Twitter: I take it back

Well, I take some of it back.

While I may blog, and podcast, and use Skype, and take digital photos, and have a page on Facebook and a MySpace profile, I’m not a fan of that other 21st century phenomenon: Twitter.

I am on Twitter – but I only set up a profile in order to give my friends Trev And Simon their very first follower when they set up their Twitter account. I can safely say that I have never tweeted in my life, and don’t intend to start doing so now. The reason being that Twitter is largely self-indulgent nonsense and I have no interest in reading about the banalities of people’s lives/thoughts (my own included) in 140 characters.  I mean, how interesting can eating a piece of toast be? Surely not interesting enough to tell the world about it, even if you do manage to get the name of the spread in those 140 characters.

As I was telling a friend the other day:  to my mind, people should only Twitter if they’re funny and/or famous.  Fortunately the friend I was telling this to is very funny and quite famous (he’s Simon from Trev And Simon).  So Simon’s allowed to tweet.  So too is Graham Linehan (funny). And John Mayer (famous).  But anyone else? Not so much.

However, I’m starting to change my mind. And that’s because I hadn’t bargained for Twitter being used in the same way that blogs have been – namely, as a way of bypassing the mainstream media and its restrictions/agendas/obligations to advertisers, and spreading news, information and comment from on the ground. Thinking about it, I should have seen this coming – after all, what is a tweet but a 140-character blog post, or another form of texting? – but still, I was surprised when I read about the tweets coming out of Iran since the election ‘result’ on Saturday, and of course the resulting power they have had, both in rallying those inside Iran, and in drawing outsiders’ attention to the events taking place there (see also here).

In short, the MSM (as we call it in the blogosphere) dropped the ball – and not only was it the tweeters and the bloggers who were spreading the news of what was really happening in Iran on Saturday and Sunday (and are still doing so now), but CNN’s failure to cover the riots, protests and brutality was then highlighted itself on Twitter (more on the Epic Media Fail here). Obviously the world has woken up somewhat now (well, it is a Monday), but still, I am finding myself drawn to the likes of Andrew Sullivan’s blog or The Huffington Post, rather than The Guardian, to get the latest news and round-up of reports and analysis. This is not to demean the amazing and thorough work done by ‘proper’ news journalists, of course – but if any of the main news sites are better than those two examples I give above in terms of both up-to-the-minute coverage and the gathering of the most interesting and insightful comments on this (or any other) issue, well, I’m yet to find them.

So, I partly take it back. Because while Twitter may be responsible for encouraging yet more 21st century narcissism and mundanity in its talk of personal toast choices, it has also clearly become yet another means for the will of the people to be expressed.  Just as, back in Malaysia last year, I saw a complacent, right-wing government that controlled the old media sustain huge, shocking election losses to an energetic, liberal, youthful movement that had harnassed the power of the internet and text messaging, so, now, Ahmadinejad and his supporters are fighting not just students on the streets, but a whole new media.  I know who my money’s on.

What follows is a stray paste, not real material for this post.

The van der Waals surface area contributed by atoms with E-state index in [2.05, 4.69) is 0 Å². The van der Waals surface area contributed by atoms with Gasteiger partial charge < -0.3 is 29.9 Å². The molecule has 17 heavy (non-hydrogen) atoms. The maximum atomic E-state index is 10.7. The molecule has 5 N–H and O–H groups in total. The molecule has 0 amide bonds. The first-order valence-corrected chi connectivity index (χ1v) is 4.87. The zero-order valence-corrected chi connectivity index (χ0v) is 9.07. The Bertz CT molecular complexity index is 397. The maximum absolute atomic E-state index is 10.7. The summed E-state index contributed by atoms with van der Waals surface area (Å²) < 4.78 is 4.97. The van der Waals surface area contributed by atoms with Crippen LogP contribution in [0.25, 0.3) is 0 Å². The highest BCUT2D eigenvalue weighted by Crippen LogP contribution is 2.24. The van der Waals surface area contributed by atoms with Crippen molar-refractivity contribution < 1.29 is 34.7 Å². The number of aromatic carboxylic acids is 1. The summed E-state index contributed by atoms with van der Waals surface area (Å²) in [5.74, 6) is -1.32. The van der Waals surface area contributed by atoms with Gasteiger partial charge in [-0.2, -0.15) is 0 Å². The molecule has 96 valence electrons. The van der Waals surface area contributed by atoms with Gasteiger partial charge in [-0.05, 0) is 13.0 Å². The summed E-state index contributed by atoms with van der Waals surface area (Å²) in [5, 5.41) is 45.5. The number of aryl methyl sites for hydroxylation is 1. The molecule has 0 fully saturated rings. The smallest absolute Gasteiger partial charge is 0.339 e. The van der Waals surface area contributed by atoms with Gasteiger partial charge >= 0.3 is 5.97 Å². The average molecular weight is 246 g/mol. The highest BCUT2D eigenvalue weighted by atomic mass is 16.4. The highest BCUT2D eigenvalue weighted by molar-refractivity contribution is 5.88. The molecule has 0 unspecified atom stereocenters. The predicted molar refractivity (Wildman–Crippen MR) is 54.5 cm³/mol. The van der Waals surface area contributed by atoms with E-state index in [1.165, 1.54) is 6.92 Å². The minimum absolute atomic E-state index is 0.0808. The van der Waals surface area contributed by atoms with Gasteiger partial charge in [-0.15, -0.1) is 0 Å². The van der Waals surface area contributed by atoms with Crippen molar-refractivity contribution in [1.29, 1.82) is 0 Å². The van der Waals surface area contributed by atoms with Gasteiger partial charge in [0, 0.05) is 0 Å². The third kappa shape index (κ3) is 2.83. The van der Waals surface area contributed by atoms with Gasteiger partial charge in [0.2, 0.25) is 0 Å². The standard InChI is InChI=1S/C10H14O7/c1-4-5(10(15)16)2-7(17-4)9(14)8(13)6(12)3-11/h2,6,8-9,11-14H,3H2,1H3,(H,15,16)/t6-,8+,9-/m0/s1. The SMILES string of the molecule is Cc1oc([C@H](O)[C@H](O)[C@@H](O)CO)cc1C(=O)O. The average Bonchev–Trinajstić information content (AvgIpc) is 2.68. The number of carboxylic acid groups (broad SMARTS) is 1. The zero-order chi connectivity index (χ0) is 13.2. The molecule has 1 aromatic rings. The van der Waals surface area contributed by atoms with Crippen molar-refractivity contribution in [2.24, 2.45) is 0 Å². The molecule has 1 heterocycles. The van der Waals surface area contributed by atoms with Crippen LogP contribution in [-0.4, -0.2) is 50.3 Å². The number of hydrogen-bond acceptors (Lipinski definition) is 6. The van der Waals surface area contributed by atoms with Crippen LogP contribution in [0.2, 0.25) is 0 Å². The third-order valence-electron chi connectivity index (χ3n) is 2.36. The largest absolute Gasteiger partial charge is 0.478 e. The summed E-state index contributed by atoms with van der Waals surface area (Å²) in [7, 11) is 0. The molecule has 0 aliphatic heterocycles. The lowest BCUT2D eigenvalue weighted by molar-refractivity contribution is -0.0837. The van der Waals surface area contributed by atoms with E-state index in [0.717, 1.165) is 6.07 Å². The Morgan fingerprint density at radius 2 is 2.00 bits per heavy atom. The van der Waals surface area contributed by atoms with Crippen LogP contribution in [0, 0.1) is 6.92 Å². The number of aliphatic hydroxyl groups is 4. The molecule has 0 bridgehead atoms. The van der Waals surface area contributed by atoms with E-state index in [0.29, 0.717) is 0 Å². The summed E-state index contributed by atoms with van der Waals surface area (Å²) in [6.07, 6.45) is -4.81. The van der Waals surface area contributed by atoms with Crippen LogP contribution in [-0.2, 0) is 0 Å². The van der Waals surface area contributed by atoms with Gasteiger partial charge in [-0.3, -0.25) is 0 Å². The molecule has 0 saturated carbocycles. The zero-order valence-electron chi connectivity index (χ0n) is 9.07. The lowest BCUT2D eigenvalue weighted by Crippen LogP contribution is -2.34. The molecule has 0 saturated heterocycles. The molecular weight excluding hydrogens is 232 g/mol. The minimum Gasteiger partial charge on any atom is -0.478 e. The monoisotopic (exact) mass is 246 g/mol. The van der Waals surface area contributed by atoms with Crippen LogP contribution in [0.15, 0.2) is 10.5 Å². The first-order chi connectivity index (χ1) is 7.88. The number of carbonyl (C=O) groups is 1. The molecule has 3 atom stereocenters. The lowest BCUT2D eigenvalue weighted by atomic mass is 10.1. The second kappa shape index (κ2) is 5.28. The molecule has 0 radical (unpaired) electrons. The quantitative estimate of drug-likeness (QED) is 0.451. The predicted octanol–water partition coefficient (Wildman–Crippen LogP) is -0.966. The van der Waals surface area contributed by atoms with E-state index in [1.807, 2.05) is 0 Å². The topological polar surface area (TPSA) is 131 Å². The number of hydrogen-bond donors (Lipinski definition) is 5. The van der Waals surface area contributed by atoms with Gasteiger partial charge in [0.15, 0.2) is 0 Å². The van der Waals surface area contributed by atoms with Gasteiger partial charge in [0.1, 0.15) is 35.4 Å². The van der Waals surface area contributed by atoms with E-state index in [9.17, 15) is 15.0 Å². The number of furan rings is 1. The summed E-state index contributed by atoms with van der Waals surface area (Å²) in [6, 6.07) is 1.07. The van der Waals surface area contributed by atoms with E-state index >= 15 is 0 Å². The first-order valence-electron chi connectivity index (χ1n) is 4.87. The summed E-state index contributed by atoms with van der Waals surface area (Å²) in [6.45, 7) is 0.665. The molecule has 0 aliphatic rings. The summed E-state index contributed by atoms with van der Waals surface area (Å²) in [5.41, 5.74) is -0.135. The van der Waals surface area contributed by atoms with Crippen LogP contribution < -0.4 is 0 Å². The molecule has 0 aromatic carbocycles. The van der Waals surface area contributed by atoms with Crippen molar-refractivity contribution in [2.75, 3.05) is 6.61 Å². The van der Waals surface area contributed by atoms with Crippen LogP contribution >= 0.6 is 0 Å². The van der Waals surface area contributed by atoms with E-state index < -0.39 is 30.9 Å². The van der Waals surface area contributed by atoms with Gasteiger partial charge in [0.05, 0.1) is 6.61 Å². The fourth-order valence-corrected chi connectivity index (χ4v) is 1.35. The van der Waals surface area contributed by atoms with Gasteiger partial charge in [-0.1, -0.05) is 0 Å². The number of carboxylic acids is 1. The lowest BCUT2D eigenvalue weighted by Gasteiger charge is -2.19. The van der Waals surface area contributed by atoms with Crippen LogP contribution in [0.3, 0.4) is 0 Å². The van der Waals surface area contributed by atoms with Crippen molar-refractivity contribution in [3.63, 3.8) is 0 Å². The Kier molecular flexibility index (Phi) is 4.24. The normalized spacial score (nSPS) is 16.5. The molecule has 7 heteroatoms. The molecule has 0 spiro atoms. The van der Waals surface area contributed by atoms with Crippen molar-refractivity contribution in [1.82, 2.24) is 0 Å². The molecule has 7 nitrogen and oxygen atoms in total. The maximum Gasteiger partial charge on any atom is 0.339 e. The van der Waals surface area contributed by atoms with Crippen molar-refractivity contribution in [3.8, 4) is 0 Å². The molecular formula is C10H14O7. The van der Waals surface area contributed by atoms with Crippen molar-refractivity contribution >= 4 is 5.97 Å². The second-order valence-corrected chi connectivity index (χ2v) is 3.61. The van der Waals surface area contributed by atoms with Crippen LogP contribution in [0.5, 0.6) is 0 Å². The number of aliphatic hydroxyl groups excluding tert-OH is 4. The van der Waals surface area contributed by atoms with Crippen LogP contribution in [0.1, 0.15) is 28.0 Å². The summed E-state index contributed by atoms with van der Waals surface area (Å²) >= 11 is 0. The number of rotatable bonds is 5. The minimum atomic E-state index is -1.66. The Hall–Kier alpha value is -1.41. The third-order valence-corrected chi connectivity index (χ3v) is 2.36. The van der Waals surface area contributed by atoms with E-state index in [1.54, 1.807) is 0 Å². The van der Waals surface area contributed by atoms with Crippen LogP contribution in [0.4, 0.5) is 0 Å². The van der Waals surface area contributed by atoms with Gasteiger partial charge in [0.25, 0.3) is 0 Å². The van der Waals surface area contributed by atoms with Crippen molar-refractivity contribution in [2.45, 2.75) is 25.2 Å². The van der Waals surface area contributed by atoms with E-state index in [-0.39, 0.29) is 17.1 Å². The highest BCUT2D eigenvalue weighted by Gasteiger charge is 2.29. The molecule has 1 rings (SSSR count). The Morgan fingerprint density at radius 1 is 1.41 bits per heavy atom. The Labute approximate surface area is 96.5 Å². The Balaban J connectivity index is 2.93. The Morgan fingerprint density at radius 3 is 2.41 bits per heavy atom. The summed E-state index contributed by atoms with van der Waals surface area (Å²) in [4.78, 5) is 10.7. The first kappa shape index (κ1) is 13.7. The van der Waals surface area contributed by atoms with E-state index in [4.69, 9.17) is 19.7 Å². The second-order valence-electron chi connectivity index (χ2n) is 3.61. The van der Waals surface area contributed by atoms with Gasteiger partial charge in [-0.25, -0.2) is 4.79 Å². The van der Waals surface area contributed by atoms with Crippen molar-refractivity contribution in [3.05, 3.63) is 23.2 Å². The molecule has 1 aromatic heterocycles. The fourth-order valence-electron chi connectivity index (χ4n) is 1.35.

Comments

  1. Sam says

    I think twitter is a bad idea too…

    As for Malaysian politics, the opposition coalition maybe energetic but it is far from liberal or youthful.

    Heard of PAS?

    Well, a vote for the Anwar run oppposition is a vote for them too, a hardline muslim party. It’s bad enough that the country is currently run by bigots and morons. I do not want a sexist ultra-religious muslim cleric issuing fatwas against women’s support groups and banning live music and alcohol too!

    To put it bluntly, both ruling and opposition parties in Malaysia are massively corrupt. If British MPs with dodgy expense claims thought they were bad-ass, they obviously haven’t met these guys. Both have useless leaders but only one has Islamic fundamentalism written all over it.

    Sadly, voting the current gov is the only logical choice…the lesser of two evils. The status quo should be maintained until a more suitable candidate presents itself. Some kind of Obama-esque leader.

    That will take some time. We’re still figuring out if we should make English a compulsory pass subject in school and whether Maths and Science should be taught in English. That was 5 years ago and no decision has been made…how very bloody Malaysian.

  2. says

    Thanks for your comment Sam – and yes, I recognise much of what you describe from my time in Malaysia. When I refer to the opposition movement as youthful and liberal, I’m referring more to the supporters of that movement than the politicians they elected. ie the fact that there were massive opposition rallies across the country shortly before the election, many (most?) of which seemed to be attended by young people who had spread word about them and galvanised each other via text messages and the internet (the Twitter of last year ;-)). This, and the shock of a ruling party who control the old media at understimating the power of this new media, is what events in Iran reminded me of.

    You are right that it will take some time to achieve the change that you and I and others desire in Malaysia; possibly until the current young generation can take power themselves. But I was certainly heartened by what I saw happening there last March.